The central government suddenly unveiled a plan to set up Xiongan New Area in northern Hebei province over the weekend.
Policymakers said Xiongan New Area is as strategically important as China’s two major special economic zones — Shenzhen and Shanghai’s Pudong — created by Deng Xiaoping and Jiang Zemin, respectively.
New areas and new trade zones have been sprouting across the nation in recent years. The much-hyped Shanghai Free Trade Zone has failed to deliver the desired impact since its establishment in 2013. Soon after, another 10 Free Trade Zones have come into existence in Guangdong, Tianjin, Fujian, Zhejiang, Hubei, Henan, etc.
Meanwhile, more than 10 national-level new areas have been created since 2014, located in cities like Guizhou, Qingdao, Dalian, Nanjing, Fuzhou and Changchun, among others.
Would Xiongan become just another special zone?
Judging from official media and key personnel changes in the administration, Xiongan may have more substance to it.
Xinhua news agency described the plan as “a significant historical and strategic choice by the Communist Party Central Committee with Xi Jinping as the core.”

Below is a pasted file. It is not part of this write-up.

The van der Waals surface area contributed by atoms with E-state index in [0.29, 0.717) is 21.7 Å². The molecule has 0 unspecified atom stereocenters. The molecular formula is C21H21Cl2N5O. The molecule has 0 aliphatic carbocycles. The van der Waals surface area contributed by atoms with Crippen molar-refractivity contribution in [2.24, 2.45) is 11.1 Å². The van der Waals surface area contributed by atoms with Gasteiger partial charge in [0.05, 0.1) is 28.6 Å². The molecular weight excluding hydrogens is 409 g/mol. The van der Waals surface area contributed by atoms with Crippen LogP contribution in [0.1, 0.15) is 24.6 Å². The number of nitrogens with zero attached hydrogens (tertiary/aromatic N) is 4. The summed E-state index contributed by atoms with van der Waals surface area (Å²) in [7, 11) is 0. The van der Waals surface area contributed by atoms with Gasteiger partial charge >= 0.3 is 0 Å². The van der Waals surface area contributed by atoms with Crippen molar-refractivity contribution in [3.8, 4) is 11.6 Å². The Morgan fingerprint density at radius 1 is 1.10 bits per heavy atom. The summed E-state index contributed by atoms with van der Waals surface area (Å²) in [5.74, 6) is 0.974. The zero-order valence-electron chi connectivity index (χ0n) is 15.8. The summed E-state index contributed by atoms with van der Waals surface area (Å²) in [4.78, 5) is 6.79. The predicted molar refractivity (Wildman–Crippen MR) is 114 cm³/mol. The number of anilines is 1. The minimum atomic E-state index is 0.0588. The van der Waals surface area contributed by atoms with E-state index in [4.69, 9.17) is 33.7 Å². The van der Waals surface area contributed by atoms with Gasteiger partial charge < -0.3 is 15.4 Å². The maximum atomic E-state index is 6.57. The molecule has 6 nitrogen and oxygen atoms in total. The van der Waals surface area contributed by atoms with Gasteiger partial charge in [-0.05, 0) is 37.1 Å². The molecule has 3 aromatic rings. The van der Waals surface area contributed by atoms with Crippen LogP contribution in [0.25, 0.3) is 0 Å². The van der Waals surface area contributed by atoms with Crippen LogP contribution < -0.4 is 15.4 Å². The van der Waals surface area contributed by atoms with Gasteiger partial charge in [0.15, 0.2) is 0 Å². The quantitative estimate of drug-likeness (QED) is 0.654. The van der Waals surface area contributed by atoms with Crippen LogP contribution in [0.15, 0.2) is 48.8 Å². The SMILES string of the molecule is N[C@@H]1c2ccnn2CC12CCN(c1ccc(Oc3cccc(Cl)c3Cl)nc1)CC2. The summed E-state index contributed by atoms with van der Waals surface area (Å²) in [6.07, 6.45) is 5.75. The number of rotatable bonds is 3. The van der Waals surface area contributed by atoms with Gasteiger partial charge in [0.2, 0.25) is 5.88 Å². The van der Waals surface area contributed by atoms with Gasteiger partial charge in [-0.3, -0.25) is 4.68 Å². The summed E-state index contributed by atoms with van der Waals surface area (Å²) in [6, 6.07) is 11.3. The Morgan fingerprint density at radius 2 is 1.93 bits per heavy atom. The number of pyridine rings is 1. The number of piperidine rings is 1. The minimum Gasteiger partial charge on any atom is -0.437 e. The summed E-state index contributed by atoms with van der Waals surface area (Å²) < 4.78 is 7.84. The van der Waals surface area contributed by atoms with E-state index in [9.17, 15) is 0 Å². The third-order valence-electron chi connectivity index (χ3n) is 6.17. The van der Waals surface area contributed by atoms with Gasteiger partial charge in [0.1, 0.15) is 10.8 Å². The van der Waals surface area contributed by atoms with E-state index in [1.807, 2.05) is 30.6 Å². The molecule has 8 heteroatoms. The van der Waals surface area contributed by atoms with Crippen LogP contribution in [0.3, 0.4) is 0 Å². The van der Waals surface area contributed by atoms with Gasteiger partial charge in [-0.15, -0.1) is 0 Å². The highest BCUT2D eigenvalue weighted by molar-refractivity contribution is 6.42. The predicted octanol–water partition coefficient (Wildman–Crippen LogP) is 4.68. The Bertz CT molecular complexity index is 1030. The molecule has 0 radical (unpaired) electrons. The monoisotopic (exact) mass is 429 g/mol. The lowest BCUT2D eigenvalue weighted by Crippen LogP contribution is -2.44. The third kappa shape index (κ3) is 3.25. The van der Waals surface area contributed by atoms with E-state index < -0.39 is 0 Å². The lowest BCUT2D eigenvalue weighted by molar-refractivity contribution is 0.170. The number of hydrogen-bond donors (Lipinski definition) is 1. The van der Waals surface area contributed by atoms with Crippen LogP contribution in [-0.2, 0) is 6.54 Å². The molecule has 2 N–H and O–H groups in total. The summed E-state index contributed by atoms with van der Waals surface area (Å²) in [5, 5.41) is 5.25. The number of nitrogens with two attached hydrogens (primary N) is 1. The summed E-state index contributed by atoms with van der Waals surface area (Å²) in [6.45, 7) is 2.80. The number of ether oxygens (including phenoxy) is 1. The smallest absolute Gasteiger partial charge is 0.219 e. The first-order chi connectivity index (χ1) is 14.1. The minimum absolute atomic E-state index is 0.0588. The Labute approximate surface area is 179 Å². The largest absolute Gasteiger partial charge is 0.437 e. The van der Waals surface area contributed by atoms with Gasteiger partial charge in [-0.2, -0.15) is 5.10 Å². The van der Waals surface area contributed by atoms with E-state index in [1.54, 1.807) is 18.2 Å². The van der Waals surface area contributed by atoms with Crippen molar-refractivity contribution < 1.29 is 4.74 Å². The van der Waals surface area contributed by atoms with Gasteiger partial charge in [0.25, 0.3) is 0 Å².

It is “another new district with national implications following Shenzhen and Pudong”, Xinhua said.
Shenzhen has grown from a fishing village into a bustling city, while Pudong has turned from a wetland into China’s financial hub. It seems that Xi is keen to build Xiongan New Area into his own legacy.
Also, Xu Qin, the party secretary and mayor of Shenzhen, has been appointed Hebei provincial deputy party secretary. Xu, who will be in charge of Xiongan New Area, is believed to be a close aide of Xi.
The new area will cover about 100 square kilometers initially and will be expanded to 200 square km. in the medium term and about 2,000 square km. (about twice the size of Hong Kong) in the long term.
The special zone will take up some of the non-capital functions from Beijing and play a key role in restructuring the urban layout in the Beijing-Tianjin-Hebei region, according to the official document.
It’s expected to house many non-government facilities, including markets, schools, research institutions and hospitals, which would be relocated out of Beijing.
The central government hopes to tackle some of the capital city’s woes such as exploding population, traffic jams, stretched public services, skyrocketing home prices and worsening pollution.
It’s reported that the Xiongan New Area will explore new ways of optimizing development in densely populated areas, which may center around public rental housing.
Beijing is increasingly concerned about the frenetic housing bubble across the nation. Under Xiongan’s development model, private housing buying and selling will be ruled out in the new area.
This article appeared in the Hong Kong Economic Journal on April 3
Translation by Julie Zhu
[Chinese version 中文版]
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